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Professor Lionel Casson's Acceptance Speech to the AIA, January 8, 2005 Volume 58 Number 2, March/April 2005

To have been selected for the Institute's Gold Medal is the high point in my scholarly career. And so it is with inexpressible regret that I find myself unable to undertake the trip to Boston to receive it in person and to attend the Seminar that has been arranged in my honor. My heartfelt thanks go to dear friends and colleagues who have brought about these tributes.

The choice of maritime history as my field of study was the result, in a way, of two pieces of luck. The first dates back to my teens, when I was persuaded by a friend to chip in with him and buy a small sail boat. This enabled me to learn the behavior of boats under sail, that one can drive them easily and directly with the wind blowing from behind or from the sides but, when it blows ahead, one can proceed only with difficulty and indirectly, by going at an angle to it in zigzag fashion, a slow and laborious procedure. The second piece of luck took place in my first year at graduate school. Volume X of the original edition of the magisterial Cambridge Ancient History had just arrived at the University Library, fresh off the press. A chapter on Rome's commerce and industry by an eminent specialist in ancient economic history interested me particularly. As I flipped its pages, my eye caught a line that brought me up short. In the section titled "The Quickening of Economic Life," I read that "it was possible to reckon on being in Rome some eighteen days after leaving Alexandria, or, under favorable conditions, to be in Puteoli a mere nine days later." Nine days from Alexandria to Puteoli? That wasn't to come to pass until the age of steam! It so happens, Pliny the Elder, among his examples of unusually fast sailing voyages, includes a nine-day run from Puteoli to Alexandria. This is not hard to believe: in summer, when most ancient sea travel took place, the prevailing winds over the waters between Italy and Egypt are strong northwesterlies; a vessel would thus have a perfectly favorable wind all the way. Suddenly an explanation of the author's statement dawned on me: unaware of the limitations of sailing vessels, he must have assumed that, if it took nine days to get from Puteoli to Alexandria as Pliny said, it took the same amount of time to get back. But getting from Puteoli to Alexandria was with a favorable wind, so, it follows as night the day, going the other way was against the wind, and thus could well have taken no nine days but over two months or more! I wrote a term paper on the matter and got my first A+--and made up my mind then and there that ancient sea travel was the path to pursue. I would start with Cecil Torr's splendid little book, Ancient Ships, published in 1895, with its exhaustive listing of all the evidence from ancient literature, epigraphy, numismatics, etc., and bring it up to date.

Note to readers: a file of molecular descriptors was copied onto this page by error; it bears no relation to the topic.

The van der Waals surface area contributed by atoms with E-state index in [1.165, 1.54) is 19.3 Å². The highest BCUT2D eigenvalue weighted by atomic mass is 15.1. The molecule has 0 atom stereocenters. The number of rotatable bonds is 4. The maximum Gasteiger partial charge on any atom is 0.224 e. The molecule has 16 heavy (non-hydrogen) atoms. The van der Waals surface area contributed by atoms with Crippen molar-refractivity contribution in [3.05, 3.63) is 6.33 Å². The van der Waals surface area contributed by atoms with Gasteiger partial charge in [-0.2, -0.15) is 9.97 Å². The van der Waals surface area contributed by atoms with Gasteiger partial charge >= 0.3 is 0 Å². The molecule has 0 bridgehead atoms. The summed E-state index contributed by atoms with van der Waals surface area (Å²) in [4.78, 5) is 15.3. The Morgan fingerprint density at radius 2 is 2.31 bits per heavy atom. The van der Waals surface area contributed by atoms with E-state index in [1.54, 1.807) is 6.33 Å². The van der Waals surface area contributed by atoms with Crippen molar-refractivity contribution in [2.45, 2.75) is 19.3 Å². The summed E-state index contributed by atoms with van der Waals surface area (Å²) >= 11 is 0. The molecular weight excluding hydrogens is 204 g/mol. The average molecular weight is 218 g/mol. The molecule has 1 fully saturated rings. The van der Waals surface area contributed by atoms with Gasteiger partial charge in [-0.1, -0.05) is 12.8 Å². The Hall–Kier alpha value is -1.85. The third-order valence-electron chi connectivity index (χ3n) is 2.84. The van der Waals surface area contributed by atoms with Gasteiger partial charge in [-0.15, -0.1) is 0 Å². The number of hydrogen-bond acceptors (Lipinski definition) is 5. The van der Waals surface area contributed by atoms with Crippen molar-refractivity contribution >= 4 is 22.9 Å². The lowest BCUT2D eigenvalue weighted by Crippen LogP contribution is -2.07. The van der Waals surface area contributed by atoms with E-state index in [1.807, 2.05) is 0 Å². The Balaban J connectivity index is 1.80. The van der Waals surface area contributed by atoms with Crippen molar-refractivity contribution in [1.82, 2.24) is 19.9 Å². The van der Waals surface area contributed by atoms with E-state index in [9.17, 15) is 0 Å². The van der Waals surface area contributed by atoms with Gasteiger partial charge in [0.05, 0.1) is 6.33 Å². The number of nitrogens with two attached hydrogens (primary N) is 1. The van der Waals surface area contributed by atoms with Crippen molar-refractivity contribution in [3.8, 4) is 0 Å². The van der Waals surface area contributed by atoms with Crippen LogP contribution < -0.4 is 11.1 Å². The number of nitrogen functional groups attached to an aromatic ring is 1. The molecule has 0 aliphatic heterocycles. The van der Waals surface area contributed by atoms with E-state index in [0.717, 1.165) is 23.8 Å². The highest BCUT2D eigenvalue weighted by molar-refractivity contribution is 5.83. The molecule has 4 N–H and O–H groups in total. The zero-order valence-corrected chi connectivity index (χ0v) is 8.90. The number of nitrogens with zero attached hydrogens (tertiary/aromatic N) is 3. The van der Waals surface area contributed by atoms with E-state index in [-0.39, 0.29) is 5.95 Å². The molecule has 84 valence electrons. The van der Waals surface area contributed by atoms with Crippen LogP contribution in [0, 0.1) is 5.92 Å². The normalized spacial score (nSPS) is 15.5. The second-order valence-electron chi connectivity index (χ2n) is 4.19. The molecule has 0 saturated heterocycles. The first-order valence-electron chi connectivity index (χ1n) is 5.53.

And then a stroke of extraordinarily good luck introduced me to maritime archaeology at its very beginnings. In 1953 my wife and I were touring in south France and I picked up the news that Jacques Cousteau, the noted oceanographer, had for the moment turned from oceanography to archaeology, that he was using his special vessel, the Calypso, to investigate an ancient wreck and indeed had already raised a number of amphoras from a mound he had found on the ocean floor at the islet of the Grand Congloué near Marseilles. We drove to the site and arrived as he was in the midst of putting on a TV show. We had the good fortune to be invited aboard the Calypso to observe. This was back in the stone age of television, when everything that went on the air had to be live. The broadcast was to be in three languages, French, Italian, and English. Cousteau's scuba divers had carefully detached an amphora from the mound; as the cameras rolled, a diver plunged in and emerged a few moments later clutching the amphora and shouting triumphantly, "Voila, une amphore!" The cameras then stopped rolling, the amphora was surreptitiously replaced on the mound, and, with the cameras again rolling, another diver plunged in and emerged clutching the amphora and this time shouting, "Ecco, un'amphora!" The process was repeated a third time with the triumphant shout in English. The following day we were taken to a warehouse that contained a stack of several hundred amphoras that Cousteau's divers had brought up from the wreck, as well as heaps of black-glazed pottery. It was an eye-opening experience. I knew at once that I was in on the beginning of a totally new source of information about ancient maritime matters and I determined then and there to exploit it. I would put these new findings together with the evidence from all the other sources I had been collecting--ancient literature, epigraphy, papyrology, numismatics, etc.--and thereby bring the new light of maritime archaeology to bear on all that cold be gleaned from these sources. That you have awarded me this Gold Medal tells me my efforts have been worthwhile. I am immensely gratified and thankful.

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© 2005 by the Archaeological Institute of America